Our Green Gurus

Guest bloggers share all you need to know to lead a greener lifestyle.

Dining with koalas

Meg and koala

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By G intern, Megan Lyons

As a Canadian, koalas have been on my radar since the late 1990s, after my mum returned from a work trip in Australia back to my lovely, but marsupial-free home country. I was given a toy koala, which quickly replaced my child emotions of missing my mum with a pure fascination on these fuzzy-eared creatures. Bounce back to a dozen years past the millennium; and I’m within arm’s reach of a real live female koala.

I recently took part in the Koala Breakfast – a morning put on the by Wild Life Sydney so tourists and Aussies alike can learn about this continent’s iconic creatures. I looked forward to learning all about koala populations and pinpointing exactly what the ongoing concern for koalas is all about. After all – Australia is the only place in the world you’ll find them, dotting the continent with the vast majority spread through the coastal side of the mountain ranges down through Victoria.

Our lovely guide Cat manoeuvred the flock of us through the museum while we ooo’d and ahh’d, informing us about all of the animals we encountered – including a newsworthy reptile who has yet to have a girlfriend because he’s killed his last two – until we reached our final destination: a delicious hearty meal set only metres away from our grey, furry company. I must say, for nocturnal creatures, those girls were quite excited and stayed relatively lively while we mowed down our morning feast.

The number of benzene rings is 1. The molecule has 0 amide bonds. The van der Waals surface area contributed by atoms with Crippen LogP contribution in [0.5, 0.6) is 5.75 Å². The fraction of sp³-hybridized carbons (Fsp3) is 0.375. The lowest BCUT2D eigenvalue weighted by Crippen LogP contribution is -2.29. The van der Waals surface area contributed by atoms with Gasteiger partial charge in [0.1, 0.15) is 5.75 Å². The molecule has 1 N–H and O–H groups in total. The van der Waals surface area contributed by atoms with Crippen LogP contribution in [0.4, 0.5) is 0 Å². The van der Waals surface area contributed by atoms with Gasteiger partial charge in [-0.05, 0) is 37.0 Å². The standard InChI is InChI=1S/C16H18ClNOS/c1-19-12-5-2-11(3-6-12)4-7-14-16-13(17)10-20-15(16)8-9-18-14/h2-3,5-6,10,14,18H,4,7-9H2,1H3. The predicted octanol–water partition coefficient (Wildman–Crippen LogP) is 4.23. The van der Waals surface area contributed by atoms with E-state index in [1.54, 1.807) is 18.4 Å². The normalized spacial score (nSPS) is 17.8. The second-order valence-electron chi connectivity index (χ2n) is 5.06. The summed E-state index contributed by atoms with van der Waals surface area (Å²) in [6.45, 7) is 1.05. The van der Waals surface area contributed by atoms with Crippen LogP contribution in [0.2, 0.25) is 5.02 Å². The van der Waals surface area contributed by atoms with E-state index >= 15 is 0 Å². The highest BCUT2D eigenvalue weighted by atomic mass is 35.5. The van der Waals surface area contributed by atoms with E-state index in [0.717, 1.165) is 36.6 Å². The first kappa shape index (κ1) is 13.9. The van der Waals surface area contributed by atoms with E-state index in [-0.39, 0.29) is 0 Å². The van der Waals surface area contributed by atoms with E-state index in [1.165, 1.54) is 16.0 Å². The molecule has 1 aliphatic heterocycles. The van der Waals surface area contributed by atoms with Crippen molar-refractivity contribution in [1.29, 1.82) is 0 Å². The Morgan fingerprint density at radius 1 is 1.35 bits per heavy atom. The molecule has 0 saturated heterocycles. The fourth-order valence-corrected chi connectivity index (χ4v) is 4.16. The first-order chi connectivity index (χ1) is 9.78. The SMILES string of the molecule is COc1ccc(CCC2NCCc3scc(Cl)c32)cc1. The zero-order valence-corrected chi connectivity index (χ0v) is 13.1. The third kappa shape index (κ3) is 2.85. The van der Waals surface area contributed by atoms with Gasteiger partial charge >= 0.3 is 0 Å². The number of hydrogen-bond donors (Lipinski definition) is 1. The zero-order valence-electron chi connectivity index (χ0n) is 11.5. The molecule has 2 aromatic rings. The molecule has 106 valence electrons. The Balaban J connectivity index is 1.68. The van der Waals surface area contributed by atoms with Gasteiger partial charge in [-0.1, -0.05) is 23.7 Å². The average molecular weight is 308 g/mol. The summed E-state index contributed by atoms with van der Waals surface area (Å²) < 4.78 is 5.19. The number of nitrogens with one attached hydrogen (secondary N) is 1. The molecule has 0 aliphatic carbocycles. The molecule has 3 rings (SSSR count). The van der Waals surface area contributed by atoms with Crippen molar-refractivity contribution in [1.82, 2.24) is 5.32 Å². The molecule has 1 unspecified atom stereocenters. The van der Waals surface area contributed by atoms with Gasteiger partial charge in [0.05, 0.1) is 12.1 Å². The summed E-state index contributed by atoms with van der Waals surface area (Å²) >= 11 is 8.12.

I quickly learned koalas have very low energy levels, sleeping for nearly 20 hours a day. They only munch on veg, with their leaves of choice being those from eucalyptus or gum trees. I can't believe it’s actually the only thing they eat, even getting their fluid intake from the leaves. Australia’s rich with hundreds of types of eucalyptuses, yet koalas Australia-wide only feast on about 120 types, limiting their available habitat.

Koalas are arboreal creatures, which I found out means they live in trees, so losing trees mean life or death for them – they eat, sleep and live in those trees! According to the Australia Koala Foundation, eucalypt forests are the koalas home and “some of the most valuable carbon sinks in the world,” and are quickly being cleared out. Since 1788, nearly 65 per cent of koala forests no longer exist over a whopping 116 million hectares of land. The left over 35 per cent (41 million hectares of fit land for koalas) is at risk for being cleared for farming, urban development, and unsustainable forestry.

Wild Life Sydney emphasised koalas have already suffered a severe decline in population due to forests being bulldozed by humans, sharing the information in an educational, kid-friendly and very revealing presentation. Koalas fortunately are protected by law now after Europeans hunted millions down for their fur in the beginning of the 19th century, but their food and habitat are not shielded nationally under federal government law. On Monday, a decision was made to add them to the threatened species list, however only the Queensland and NSW populations were listed, leaving out the South Australian and Victorian koalas.

I encourage everyone, tourists and Aussies alike, to take a morning out to sit down with the koalas and really learn about their lives. It’s captivating and enlightening – and hey, you can even get a snapshot with one of the furry, two-thumbed animals for a keepsake. Not too many people have that opportunity!

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Megan wrote this article as part of her two-week internship with G magazine. If you'd like to see how the G office works and try your hand at writing for us, check out our intern page here.